Local Data vs. Information

matrix2.jpgWhile discussing EveryBlock with a colleague, he said that he was somewhat less than enamored with the site (and some others like it) because it really just provides data. He said that he doesn’t simply want data, but he wants to know what it means and why he should care. By way of a related example, he pointed to Consumer Reports which certainly gives its subscribers data, but through its rating system it also tells them what it means and why they should care. Consumer Reports, of course, is one of the few web sites that can charge for consumer content.

Consumer Reports is a nice success story for paid content, but it also has some pretty unique content. A lot of time and effort and money is put into creating objective ratings of products, ratings which can’t be replicated through simple consumer reviews. Interestingly, objectivity is a trait CR shares with news companies. While both claim to be objective, however, CR’s objectivity ends once the analysis is done. The value is created because CR takes a stand on the products it reviews. News companies, on the other hand, try to maintain their objectivity throughout all of their reporting. Could it be that value would be added if they more frequently took positions on subjects they cover? The popularity of blogs, talk radio, and certain newspapers and cable networks with points of view suggest some movement in that direction.

Perhaps more important, though, is that Consumer Reports’ content is actionable. A consumer typically reads a review orcrratings-sample.gif checks ratings when she is ready to buy, and CR’s reviews and ratings help prepare her to act. So much of what we find on the web is nice to know, interesting, and makes me feel smart and part of my community, but ends there. CR data helps me save money, make the best purchase decision, or keeps me from making a mistake. For that, people pay.

So, back to EveryBlock data. EveryBlock data is not particularly actionable, even though it may have some information I’d like to take into account when, say, buying a house. I certainly agree that this data would be more valuable if I was provided with some context and helped to understand what it tells me, but I still do find some of it useful. Take, for example, zoning agenda items or liquor license status changes. I suppose if I were renting an apartment and not particularly invested in my neighborhood, I wouldn’t be too interested in that data. If, on the other hand, I owned a home and planned to stay there for a while, I’d really be interested in that stuff. In fact, when I used to receive township newsletters, I turned first to zoning changes and then development plans. And I’d surely want to know if a business near my home was applying for a liquor license. Ultimately, the value of this data depends on your own personal circumstances.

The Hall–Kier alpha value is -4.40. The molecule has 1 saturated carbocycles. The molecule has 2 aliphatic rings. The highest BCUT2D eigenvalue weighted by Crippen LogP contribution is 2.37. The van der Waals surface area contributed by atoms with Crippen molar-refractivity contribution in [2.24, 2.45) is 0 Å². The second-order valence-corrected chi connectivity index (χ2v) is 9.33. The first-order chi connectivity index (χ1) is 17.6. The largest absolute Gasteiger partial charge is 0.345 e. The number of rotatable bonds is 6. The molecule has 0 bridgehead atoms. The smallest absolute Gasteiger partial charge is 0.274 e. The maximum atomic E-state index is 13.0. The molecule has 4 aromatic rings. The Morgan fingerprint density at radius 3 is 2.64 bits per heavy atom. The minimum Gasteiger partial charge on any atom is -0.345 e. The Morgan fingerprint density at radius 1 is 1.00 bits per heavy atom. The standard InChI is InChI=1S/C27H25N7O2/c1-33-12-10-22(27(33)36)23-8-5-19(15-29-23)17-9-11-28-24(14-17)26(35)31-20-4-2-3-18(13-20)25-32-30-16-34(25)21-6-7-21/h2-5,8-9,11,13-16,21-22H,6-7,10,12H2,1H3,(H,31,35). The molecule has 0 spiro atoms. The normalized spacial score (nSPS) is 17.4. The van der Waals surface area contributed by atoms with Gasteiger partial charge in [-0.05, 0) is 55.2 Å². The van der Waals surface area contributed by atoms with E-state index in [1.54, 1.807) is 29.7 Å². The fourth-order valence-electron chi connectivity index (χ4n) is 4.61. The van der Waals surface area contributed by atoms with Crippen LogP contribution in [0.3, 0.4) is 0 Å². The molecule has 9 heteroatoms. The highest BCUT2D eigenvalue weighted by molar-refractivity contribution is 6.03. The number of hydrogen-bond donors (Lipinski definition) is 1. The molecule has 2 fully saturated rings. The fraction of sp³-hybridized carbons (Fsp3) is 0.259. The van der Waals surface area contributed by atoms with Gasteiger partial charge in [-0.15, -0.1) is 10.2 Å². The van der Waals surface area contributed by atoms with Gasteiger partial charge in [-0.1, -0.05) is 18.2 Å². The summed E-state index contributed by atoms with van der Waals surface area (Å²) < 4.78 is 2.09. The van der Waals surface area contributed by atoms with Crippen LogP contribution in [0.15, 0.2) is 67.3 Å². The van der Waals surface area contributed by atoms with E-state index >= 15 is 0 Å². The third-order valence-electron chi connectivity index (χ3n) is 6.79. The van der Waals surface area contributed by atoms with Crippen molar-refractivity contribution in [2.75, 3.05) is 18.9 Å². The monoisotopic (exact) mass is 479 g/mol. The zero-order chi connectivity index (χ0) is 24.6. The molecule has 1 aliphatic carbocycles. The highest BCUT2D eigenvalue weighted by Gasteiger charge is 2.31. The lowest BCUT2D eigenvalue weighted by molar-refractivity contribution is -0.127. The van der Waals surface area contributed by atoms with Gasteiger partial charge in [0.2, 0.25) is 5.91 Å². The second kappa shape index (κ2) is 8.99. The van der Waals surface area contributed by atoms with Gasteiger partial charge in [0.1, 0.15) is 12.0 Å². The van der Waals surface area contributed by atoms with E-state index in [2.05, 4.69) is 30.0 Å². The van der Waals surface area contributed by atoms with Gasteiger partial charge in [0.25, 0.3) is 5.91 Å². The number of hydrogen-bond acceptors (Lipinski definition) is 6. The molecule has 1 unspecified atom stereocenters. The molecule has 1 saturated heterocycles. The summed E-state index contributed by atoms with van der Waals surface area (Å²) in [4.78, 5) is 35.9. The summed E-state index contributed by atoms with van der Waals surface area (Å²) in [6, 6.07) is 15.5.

As for the complaint that EveryBlock kind of sites simply give you data without analysis or meaning, I’d argue that that’s exactly what users could provide. Just as open source code applications can be enhanced through community trouble shooting and development, so can this kind of neighborhood data be enhanced through community analysis. The user who notices that an increase in a neighborhood’s liquor licenses coincides with an increase in DUIs and crime can do his own analysis to highlight what he sees as a cause and effect. If the data is out there with more eyes looking it over, more relationships and other information are likely to be found. Yes, good journalism can provide this kind of analysis and add lots of value to a local site, but good journalism can’t be everywhere and putting the data out there for the entire community to see doesn’t preclude analysis by news organizations. It just might, however, allow a user to unearth some important information on his own. In this world, value comes from supplying data, providing a platform for users to comment and analyze, and from journalists learning from and following up on what users unearth.

3 thoughts on “Local Data vs. Information